I've never posted on a Rush message board before. I've read them for years (this one much more than the others) but, for whatever reasons, just never decided to get my feet wet. After last night's phenomenal show at the Taj Mahal in Atlantic City, I decided to change that - even if only for a day. There are some things inside me that need to come out and I felt like this was the only place I could release them.
I'm a 31 year-old woman from NYC and a Rush fan since 2003. Last night marked my 14th Rush concert and my VIP package awarded me a great ticket right in front of the very man whose plaintive riffs stole my heart 10 years ago: Alex Lifeson. (I'm pretty small, so he never noticed me standing there gazing up at him with a potent cocktail of loving tears and adoration in my eyes, which was perhaps for the best. It was a very emotional night for me and getting any sort of eye contact from a member of Rush might have legitimately caused a fainting spell!)
I think that most Rush fans are, to an extent, somewhat broken and emotionally fragile people. Not ALL of them, obviously, but the more I meet and speak to at shows, and the more eyes I gaze into as I pass them in the hallways of concert venues, the more I believe that the 3 talented misfits who comprise Rush have managed to produce music that reaches into the hearts of every other misfit on the planet and pulls them into that warm and comforting nimbus where they know they will always be safe. And understood.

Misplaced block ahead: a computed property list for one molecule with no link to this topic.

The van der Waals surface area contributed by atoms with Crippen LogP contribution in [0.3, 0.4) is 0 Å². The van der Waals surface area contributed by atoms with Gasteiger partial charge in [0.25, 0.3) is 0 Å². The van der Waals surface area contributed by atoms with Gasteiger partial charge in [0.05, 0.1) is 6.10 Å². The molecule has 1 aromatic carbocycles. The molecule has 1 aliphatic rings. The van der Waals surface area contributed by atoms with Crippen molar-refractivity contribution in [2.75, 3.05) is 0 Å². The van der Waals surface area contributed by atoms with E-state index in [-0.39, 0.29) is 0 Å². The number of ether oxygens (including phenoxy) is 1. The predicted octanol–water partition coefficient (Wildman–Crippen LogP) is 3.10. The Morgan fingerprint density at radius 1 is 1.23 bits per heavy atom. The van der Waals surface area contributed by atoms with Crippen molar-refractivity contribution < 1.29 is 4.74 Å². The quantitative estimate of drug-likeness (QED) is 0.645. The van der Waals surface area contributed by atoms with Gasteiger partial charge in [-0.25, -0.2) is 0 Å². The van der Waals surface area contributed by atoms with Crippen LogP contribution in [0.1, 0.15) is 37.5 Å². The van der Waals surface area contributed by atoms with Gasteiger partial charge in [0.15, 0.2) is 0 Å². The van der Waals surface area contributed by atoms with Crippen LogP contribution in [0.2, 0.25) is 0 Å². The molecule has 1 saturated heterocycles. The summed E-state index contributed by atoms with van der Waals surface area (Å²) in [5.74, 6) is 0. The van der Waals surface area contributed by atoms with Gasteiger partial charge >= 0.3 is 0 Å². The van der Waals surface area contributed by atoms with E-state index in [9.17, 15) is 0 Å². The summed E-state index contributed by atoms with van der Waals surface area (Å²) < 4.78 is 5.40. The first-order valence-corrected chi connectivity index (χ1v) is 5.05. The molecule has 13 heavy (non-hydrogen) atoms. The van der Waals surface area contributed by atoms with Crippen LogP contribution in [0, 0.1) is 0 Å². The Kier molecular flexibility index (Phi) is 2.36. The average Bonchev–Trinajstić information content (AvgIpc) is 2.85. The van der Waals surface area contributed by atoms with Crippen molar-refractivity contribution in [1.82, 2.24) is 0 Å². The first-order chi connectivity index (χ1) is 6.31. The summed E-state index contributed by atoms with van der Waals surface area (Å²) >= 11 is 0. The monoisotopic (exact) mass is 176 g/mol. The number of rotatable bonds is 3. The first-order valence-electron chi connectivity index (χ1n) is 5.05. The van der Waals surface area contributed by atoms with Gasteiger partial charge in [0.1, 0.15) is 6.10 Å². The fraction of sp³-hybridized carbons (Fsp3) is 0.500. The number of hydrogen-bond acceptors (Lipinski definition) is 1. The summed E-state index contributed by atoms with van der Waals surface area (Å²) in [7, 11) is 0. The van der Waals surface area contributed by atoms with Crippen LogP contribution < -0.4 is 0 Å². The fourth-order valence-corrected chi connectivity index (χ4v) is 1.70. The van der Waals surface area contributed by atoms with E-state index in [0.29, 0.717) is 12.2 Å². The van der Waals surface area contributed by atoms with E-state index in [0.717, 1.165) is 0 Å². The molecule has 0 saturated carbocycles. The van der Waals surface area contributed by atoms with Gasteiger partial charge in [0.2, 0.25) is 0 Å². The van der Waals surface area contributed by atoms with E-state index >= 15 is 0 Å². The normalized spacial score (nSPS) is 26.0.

I am one of those broken people. I was an "accidental" child born to a mother who was violent and resentful. I was sexually abused by my father until I was in my teens and never told anyone. I was a compulsive cutter, a complete outcast in school who was abused verbally and physically. I had no social skills, grew up despising all other children and was terrified of men. For the most formative and important years of my life, I was such an introvert that something as simple as going grocery shopping gave me anxiety attacks. I spent the majority of my life feeling like I had no place on this earth. I felt unloved, unlovable, worthless, filthy, confused and full of a sadness so infinite that it sometimes felt like my heart was smothering in my chest. I had no interest in music, in hobbies, in dating. My only true joy was in painting, but because I lived on my own from an early age, I rarely had the money to buy decent art supplies. I was a lost and completely broken human being who was merely existing without living at all.
Anyone who tells you that music cannot change your entire life has obviously never been at the very end of their own rope, like I was.